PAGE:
Just as operators and vendors are continuing to enhance HSPA even with LTE on the horizon, so they are still finding a strong place for the 2G+ technology EDGE, and combining with this system will be a major opportunity for WiMAX. One of the most important markets for Mobile WiMAX will be as an overlay for GSM/EDGE operators looking to offer broadband to selected user bases without the cost and risk of a wide area 3G build-out. Addressing this, several vendors showed WiMAX/EDGE combinations at Mobile World Congress endorsing a view that to date has largely been driven by start-up Comsys of Israel, and Nortel, which was particularly aggressive about EDGE Evolution systems.
In its transition from a model driven by system IP to a baseband processor business, Comsys has majored on the WiMAX/2G combination for handsets, which it sees as the earliest opportunity for 802.16e among cellcos. As larger players start to take the same view, Comsys claims a headstart of at least a year. At MWC it added the CM1265 to its ComMAX line, including WLan alongside WiMAX and GSM/EDGE. This joins the CM1100 full mobile WiMAX baseband processor and the CM1125 integrated multimode GSM/WiMAX baseband. The new device will support Mobile WiMAX Release 1.x TDD and FDD profiles, and integrate GSM/EDGE and 802.11b/g/n, including support for seamless service continuity.
Meanwhile, both NXP and Samsung jumped on the WiMAX/EDGE train. Alcatel-Lucent showed the Samsung devices, offering service continuity across WiMAX and GSM-EDGE networks. Samsung was already a partner in Alcatel-Lucent’s Open CPE Program for WiMAX, and the French vendor’s VP of WiMAX, Karim El Naggar, said: ‘Wireless operators will be able to offer truly ubiquitous mobile data experience even before WiMAX is fully deployed nationwide. Instead of having to invest upfront in a massive roll-out, wireless operators will be able to offer superior service in the dense urban environments covered by initial WiMAX deployments, while relying on GSM/EDGE nationwide availability from day one and gradually extend WiMAX coverage nationwide.”
NXP announced a Dual-Mode EDGE-WiMAX Reference Design using its own Nexperia 5210 cellular product and Intel’s Baxter Peak WiMAX chip for ultramobile PCs, officially called WiMAX Connection 2400. A fully validated reference design will be available from NXP in the second half of this year.
Looking further ahead, Nortel put its weight behind the next iteration of EDGE, which has previously been pushed mainly by Ericsson. Evolved EDGE is a multichannel, packet-based technology that merges several 40KHz channels to increase capacity. According to Nortel, it behaves similarly to UMTS at the cell edge and requires only a software upgrade to the base station. However, it has yet to achieve a crucial milestone: the support of a handset major.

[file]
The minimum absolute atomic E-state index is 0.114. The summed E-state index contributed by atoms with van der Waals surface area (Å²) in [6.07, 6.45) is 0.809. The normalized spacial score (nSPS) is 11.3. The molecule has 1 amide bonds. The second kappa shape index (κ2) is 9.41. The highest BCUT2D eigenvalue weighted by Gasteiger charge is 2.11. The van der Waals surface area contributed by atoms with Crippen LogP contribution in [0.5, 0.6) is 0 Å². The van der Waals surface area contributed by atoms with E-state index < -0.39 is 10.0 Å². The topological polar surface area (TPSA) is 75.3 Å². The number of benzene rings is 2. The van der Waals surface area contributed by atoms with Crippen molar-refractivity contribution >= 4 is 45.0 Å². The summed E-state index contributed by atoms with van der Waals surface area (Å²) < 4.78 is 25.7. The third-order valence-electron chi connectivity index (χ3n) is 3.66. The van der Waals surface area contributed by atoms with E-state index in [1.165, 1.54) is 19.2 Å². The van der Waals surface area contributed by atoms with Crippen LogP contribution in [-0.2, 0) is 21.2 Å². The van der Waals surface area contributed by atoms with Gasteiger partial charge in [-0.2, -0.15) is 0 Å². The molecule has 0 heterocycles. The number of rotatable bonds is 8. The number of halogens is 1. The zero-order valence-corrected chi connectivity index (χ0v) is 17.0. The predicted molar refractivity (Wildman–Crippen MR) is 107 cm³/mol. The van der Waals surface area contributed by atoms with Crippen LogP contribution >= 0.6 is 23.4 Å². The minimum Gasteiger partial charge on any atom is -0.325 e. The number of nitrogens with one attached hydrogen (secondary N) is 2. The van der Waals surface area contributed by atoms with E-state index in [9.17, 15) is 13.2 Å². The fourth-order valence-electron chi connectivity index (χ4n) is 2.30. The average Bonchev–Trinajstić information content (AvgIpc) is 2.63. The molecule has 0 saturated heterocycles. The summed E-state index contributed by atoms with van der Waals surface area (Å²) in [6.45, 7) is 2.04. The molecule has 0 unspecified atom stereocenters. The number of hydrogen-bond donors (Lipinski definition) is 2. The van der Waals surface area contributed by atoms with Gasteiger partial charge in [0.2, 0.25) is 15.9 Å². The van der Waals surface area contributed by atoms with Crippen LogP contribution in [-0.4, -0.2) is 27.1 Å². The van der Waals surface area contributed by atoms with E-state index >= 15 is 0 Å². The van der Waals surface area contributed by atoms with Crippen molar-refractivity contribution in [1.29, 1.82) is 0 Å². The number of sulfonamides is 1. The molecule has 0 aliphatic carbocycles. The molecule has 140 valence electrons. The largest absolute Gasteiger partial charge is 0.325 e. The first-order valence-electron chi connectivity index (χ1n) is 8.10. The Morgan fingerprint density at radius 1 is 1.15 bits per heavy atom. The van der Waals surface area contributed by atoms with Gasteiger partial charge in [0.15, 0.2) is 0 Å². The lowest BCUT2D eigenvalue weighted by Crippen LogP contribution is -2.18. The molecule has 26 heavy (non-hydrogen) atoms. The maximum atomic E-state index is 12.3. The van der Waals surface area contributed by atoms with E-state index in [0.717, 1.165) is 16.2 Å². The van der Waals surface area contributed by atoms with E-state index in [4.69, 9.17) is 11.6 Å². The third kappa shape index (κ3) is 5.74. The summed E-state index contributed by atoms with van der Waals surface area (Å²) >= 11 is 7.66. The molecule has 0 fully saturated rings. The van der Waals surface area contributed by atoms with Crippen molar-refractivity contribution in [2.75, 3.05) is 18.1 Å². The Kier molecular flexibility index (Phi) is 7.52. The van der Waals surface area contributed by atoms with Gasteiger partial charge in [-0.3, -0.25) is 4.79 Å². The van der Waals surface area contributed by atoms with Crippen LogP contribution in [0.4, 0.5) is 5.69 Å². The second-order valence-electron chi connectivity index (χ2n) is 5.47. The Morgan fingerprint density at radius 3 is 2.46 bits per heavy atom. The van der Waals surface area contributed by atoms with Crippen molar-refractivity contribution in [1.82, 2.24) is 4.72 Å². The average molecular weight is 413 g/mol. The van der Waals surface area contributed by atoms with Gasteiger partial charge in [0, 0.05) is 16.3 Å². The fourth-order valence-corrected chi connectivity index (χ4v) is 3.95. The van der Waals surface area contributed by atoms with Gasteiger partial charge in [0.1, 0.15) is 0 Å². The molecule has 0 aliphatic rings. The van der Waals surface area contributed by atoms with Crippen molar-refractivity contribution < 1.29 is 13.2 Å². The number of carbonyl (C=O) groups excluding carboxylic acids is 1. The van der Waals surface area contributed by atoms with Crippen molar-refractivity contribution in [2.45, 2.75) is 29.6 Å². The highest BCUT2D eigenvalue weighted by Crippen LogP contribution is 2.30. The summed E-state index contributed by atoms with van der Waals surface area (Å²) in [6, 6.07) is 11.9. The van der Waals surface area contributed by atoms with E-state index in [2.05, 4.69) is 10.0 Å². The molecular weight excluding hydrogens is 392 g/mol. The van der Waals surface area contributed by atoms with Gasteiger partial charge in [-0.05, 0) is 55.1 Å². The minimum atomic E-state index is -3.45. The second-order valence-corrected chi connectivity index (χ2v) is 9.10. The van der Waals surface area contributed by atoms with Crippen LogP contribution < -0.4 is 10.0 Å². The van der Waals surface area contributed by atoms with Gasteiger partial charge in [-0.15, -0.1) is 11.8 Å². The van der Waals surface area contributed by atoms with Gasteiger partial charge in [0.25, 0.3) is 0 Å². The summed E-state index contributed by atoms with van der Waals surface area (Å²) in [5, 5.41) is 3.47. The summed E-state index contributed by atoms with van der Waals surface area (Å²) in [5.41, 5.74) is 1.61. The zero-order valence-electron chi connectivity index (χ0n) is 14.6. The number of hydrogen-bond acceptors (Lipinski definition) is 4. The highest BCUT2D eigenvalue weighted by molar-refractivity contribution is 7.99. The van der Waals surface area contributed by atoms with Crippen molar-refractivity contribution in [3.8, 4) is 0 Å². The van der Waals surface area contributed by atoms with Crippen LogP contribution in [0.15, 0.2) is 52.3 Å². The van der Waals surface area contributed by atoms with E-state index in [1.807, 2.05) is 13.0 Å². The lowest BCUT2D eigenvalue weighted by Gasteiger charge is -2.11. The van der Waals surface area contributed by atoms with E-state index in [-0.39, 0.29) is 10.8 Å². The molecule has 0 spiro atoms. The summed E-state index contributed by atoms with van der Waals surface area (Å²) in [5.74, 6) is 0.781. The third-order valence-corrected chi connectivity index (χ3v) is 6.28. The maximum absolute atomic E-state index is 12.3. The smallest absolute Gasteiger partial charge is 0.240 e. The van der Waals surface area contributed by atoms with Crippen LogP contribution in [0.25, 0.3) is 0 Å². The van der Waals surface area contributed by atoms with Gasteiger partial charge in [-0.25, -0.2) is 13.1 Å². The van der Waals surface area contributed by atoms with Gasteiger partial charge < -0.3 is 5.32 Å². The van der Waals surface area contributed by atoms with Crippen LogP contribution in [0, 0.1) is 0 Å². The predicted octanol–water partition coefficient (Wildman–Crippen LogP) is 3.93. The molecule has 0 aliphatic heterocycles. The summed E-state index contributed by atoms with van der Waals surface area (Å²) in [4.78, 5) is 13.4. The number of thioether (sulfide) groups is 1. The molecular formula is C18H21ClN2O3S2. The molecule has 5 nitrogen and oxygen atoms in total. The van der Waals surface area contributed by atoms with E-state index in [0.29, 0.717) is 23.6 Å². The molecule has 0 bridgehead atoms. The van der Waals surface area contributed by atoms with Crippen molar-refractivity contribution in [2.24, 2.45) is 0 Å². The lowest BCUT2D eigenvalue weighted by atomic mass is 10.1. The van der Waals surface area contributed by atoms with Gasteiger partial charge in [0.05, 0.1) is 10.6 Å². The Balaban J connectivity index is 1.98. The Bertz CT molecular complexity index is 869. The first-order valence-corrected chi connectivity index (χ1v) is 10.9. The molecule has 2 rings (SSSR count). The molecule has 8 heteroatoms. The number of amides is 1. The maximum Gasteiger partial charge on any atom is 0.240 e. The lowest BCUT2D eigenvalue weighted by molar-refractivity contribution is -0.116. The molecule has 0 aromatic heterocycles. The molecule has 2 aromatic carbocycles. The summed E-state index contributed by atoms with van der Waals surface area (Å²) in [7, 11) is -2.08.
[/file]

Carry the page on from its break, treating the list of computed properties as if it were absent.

Ericsson says it will launch commercial EDGE Evolution products by the start of 2009, making a vocal commitment to this technology as one with a long term future. The Swedish giant claims to supply the "majority" of all the 200 commercial EDGE networks in use around the world. It clearly sees the Evolution software upgrade as a further way to reap cash from the platform, building on its recent successes with GSM/GPRS in markets where 3G spectrum is not available or where operators are holding back from full scale mobile broadband. Nokia says the typical EDGE impact on monthly ARPU is an increase of around €1 compared to GPRS, or 10-40% higher data ARPU. Similar gains are also possible with EDGE Evolution, even in markets with competitive pricing.
EDGE works by improving the signaling interface to deliver on average three times the performance of GPRS, with the current release providing and average data rate of 80-160Kbps per user in mobile terminals supporting 2-4 timeslots.
The main improvements promised by Evolution Release 7 include:
• faster and better cell reselections with NACC/NCCR
• guaranteed bit rates with streaming quality of service (Enhanced QoS)
• enhanced service continuity with W-CDMA/HSPA.
• enhanced data rate through lower latency and other techniques.
• dual carriers in the downlink, increasing the carrier bandwidth available above 200KHz. Today’s EDGE terminals receive signals on up to five timeslots, but the introduction of dual carriers doubles the available bandwidth (to 40KHz) as well as the practical peak bit rate. Using dual carriers and five timeslots on each carrier provides bit rates of almost 600Kbps with no other changes to EDGE.
• higher average and peak bit rates and improved spectral efficiency are achieved through more advanced modulation, using 16QAM instead of 8-PSK for some schemes; more efficient channel coding for better error correction; and an increased symbol rate (in practice, increasing the carrier bandwidth). All this boosts peak bit rate to 100Kbps per timeslot, equating to user bit rates of 1Mbps if dual carriers are used.